After we establish empathy, emotions can start going down and both parties will be ready to take the next step. There was a branch manager we know who was in charge of customer service reps. They had a high stress job because all day long they got customer complaints and they had to be nice no matter what the customer said. From time-to-time a customer service rep would show up in the branch manager’s office all upset. Earlier in his career he would immediately go into his problem solving mode and try to fix the problem. Even though he had good intentions, it did not seem to work. Over time he learned that the best thing to do in this situation was to listen and respond with empathy. After hearing the whole story, he would ask, “What do you want me to do about it?” Usually, he was told, “Nothing, but thanks for listening.” He had learned to apply the “Oh” technique and it worked. Reps knew he was listening and he cared. If he had asked his question earlier in the process it would not have worked because the other person was not ready for it.
When in doubt, your first move should be to listen and respond with empathy. There are other responses, but they typically don’t work due to a problem of timing. They are out of sync with the other person’s feelings. Take a look at our model of how to respond; empathy is in the middle.
Let’s look at an authoritative definition of empathy. It is a word that is often confused with sympathy. Empathy, as defined by the American Heritage Dictionary means “Identification with and understanding of another’s situation, feelings, and motives.” Sympathy is defined as, “A relationship or an affinity between people or things in which whatever affects one correspondingly affects the other.” Notice how sympathy is more intense than empathy. With empathy I understand your feelings, whereas with sympathy, I actually participate in what you are feeling right now. The problem with sympathy is if you are angry, breaking pencils, and throwing them up against the wall, what would I accomplish by joining in your anger and throwing pencils at against the wall, too? With empathy, I express understanding without joining in your anger. The power of empathy is that I keep a clear head and can make a decision on the appropriate next step.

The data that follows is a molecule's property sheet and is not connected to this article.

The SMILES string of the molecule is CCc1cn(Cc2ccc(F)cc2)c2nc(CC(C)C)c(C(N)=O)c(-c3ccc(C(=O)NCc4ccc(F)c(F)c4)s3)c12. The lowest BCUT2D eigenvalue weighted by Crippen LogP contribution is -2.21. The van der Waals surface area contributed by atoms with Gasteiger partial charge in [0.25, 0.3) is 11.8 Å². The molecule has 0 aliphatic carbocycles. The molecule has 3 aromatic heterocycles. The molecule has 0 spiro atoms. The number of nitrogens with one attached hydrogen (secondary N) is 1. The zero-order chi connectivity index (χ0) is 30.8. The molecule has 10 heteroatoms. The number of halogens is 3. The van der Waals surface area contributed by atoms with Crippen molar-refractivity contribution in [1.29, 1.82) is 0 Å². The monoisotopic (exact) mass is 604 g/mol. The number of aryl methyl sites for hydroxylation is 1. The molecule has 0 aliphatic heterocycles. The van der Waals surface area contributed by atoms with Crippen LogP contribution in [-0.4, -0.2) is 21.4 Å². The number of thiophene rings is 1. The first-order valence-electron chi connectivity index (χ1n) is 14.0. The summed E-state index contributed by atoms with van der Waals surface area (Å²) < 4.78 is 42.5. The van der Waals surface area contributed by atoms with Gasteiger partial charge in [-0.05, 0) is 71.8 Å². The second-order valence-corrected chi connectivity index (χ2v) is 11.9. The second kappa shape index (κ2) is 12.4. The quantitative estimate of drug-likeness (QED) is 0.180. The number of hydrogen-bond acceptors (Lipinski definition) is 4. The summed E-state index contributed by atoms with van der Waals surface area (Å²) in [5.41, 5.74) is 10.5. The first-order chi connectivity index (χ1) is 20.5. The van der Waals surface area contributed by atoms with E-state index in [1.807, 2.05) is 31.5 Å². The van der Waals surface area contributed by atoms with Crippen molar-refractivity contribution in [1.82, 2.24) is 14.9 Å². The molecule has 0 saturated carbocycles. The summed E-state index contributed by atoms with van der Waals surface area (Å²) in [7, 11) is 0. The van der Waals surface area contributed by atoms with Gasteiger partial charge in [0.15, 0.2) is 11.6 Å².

The next item to talk about from our graphic is apathy. The dictionary defines it as, “Lack of interest or concern, especially regarding matters of general importance or appeal; indifference.” The apathetic approach to the person who is angry and throwing broken pencils, is to ignore that persona and avoid getting involved in any way. An apathetic person is seen as aloof and uncaring.
Let’s put this all together using the graphic. Here is an example. A teammate comes up to you steaming with anger and says, “I’m quitting because we never get any upper management support when we need it.” If you were to immediately jump to logic, and prove that we really do get a good amount of management support, you could get into an instant argument, and go nowhere quickly. If you jump to sympathy, you will steam with anger, too, and quit your job. If you choose apathy, you might say, “Get a life,” and walk away.
Let’s try this with empathy as a starting point. The first thing you will say is, “Oh,” and you will let the person talk. After that the other three alternatives are open to you and with a clear head, you can pick the one that is most appropriate. If the next step is logic, you might say, “How can I help you with this?” If you pick sympathy, you might share your feelings and say, “This drives me crazy, too.” You might see that apathy is the best choice and say, “I’m sorry, but there is nothing we can do about it and I need my job so I am going to press on as if nothing happened.”Listening and responding with empathy is a great starting point in a conflict situation, but it is not the endpoint. You still have to deal with the issues and that may be hard work over an extended period of time. What we have offered here is a technique for staying positive while acknowledging other people’s feelings. After that, you make choices on what to do to move the situation along.
Copyright © 2003 Bill Kuehn and Steve Wille